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Irving Picard, Securities Investor Protection Act Trustee, speaks regarding the Bernard Madoff Ponzi scheme, December 17, 2010 in New York City.

In a setback for the trustee seeking money for the former customers of imprisoned fraudster Bernard Madoff, an appeals court refused to void two settlements benefiting investors who sued "feeder funds'' that sent their money to Madoff.

Friday's unanimous decision by a three-judge panel of the 2nd U.S. Circuit Court of Appeals in New York leaves intact a $410 million settlement with J. Ezra Merkin, a Wall Street hedge fund manager who oversaw the Ariel Fund and Gabriel Capital, and an $80 million settlement with Fairfield Greenwich.

The Merkin settlement had been negotiated by New York Attorney General Eric Schneiderman and also resolved claims by Bart Schwartz, the receiver of the Ariel and Gabriel funds.

Irving Picard, the trustee liquidating Bernard L. Madoff Investment Securities, claimed the settlements impeded his ability to recoup fraudulent transfers that Madoff made to Merkin and Fairfield, and which belong to the firm's estate.

Read MoreMadoff trustee alleges Madoff sons knew of father's fraud

Writing for the appeals court, however, Circuit Judge Robert Sack said Picard "is incapable of establishing either that the settlements would in fact have an immediate adverse economic consequence for the BLMIS estate, or that the estate is likely to suffer irreparable harm'' if the settlements go ahead.

Amanda Remus, a spokeswoman for Picard, said the trustee is reviewing the decision, and will keep pursuing his own cases related to Merkin and Fairfield in Manhattan bankruptcy court.

The decision upheld rulings last year by U.S. District Judges Jed Rakoff and Victor Marrero allowing the respective Merkin and Fairfield settlements.

"This ruling is a victory for justice and accountability,'' Schneiderman said in a statement. He said Merkin's former investors, which include charities, should begin receiving money "in the coming months.''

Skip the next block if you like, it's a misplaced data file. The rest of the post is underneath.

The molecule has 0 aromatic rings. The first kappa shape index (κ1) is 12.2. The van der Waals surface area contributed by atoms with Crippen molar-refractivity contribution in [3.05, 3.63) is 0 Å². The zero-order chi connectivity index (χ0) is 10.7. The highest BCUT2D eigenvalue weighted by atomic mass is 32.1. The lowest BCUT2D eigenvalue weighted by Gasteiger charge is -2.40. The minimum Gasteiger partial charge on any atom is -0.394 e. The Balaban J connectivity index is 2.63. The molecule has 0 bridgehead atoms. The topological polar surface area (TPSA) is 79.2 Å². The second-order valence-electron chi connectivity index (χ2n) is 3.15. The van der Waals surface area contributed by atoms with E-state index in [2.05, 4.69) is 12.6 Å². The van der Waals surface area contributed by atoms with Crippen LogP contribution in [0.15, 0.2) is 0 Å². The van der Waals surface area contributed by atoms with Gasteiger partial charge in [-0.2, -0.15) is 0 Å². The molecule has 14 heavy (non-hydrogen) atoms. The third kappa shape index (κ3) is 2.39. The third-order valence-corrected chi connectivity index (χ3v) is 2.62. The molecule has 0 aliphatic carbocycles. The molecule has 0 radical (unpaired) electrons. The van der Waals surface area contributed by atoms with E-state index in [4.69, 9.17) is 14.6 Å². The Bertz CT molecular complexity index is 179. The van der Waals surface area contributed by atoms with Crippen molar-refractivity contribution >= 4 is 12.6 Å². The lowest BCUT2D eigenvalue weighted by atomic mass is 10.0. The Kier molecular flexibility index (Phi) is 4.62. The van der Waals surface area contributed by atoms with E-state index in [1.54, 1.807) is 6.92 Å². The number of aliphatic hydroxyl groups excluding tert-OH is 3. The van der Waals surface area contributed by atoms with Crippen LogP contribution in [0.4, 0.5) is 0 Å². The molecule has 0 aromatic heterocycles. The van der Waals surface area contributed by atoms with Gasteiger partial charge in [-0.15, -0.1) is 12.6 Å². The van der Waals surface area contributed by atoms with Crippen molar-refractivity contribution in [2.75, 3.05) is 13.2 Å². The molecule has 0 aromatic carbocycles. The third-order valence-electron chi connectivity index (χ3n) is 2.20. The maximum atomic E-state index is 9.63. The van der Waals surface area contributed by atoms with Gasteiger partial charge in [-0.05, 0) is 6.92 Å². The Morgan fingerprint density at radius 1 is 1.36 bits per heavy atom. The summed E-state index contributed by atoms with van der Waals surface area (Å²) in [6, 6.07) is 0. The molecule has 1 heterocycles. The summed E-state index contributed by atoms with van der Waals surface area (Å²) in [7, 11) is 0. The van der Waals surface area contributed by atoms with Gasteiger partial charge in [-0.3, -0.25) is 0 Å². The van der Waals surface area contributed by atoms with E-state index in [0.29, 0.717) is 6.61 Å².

<p>Andrew Madoff responds to new allegations</p> <p>Bernard Madoff's son, Andrew Madoff, responds to new allegations from trustee Irving Picard that he knew of his father's fraud. CNBC's Scott Cohn reports the details.</p>

Merkin's lawyer, Andrew Levander, was not immediately available to comment.

Picard has recovered $9.83 billion for Madoff customers who lost roughly $17.5 billion of principal in a decades-long scheme that collapsed in 2008.

Madoff, 76, is serving a 150-year prison term.

Picard had argued that he could block the Merkin and Fairfield settlements under an "automatic stay'' provision in federal bankruptcy law, and a separate federal law protecting investors of failed brokerages.

Read More Scam of the century —The Bernard Madoff scandal

But Sack said Picard had no legal right to any Merkin or Fairfield assets, and that the stay did not cover disputes over whether the feeder funds breached duties to their own investors.

Sack also said it was only "factually likely, as opposed to legally certain,'' that the settlements affected the Madoff firm's estate at all.

"The decision makes clear that a trustee like Irving Picard doesn't have the ability to block litigation or settlements of separate claims brought by investors that arise from a complex fraud,'' said Stuart Singer, a lawyer representing Fairfield investors.

In March, the 2nd Circuit heard arguments on how much of the "fictitious profits'' that Madoff sent to selected customers may be clawed back by Picard. It has yet to rule.

—By Reuters

I still believe that someday, there is going to be a Second American Revolution, but it's going to look a lot more like the French Revolution next time - I.E., plutocrats and aristocrats and their pet politicians, dragged screaming out of their beds in the middle of night and beheaded on their front lawns, in front of live internet feeds.

And I think that there will be a small-scale war between actual military veterans, augmented by National Guardsmen, and the cops, who are being transformed from those who "protect and serve the poor and innocent", and into a taxpayer-funded private security force for the rich and entitled. And the vets will win, because they still see themselves as serving and defending something, while with cops it seems to be becoming more and more a belligerent wage-slave / I'm-Gonna-Take-My-Frustrations-Out-On-Somebody-Who-Can't-Fight-Back situation - And it's going to be ugly.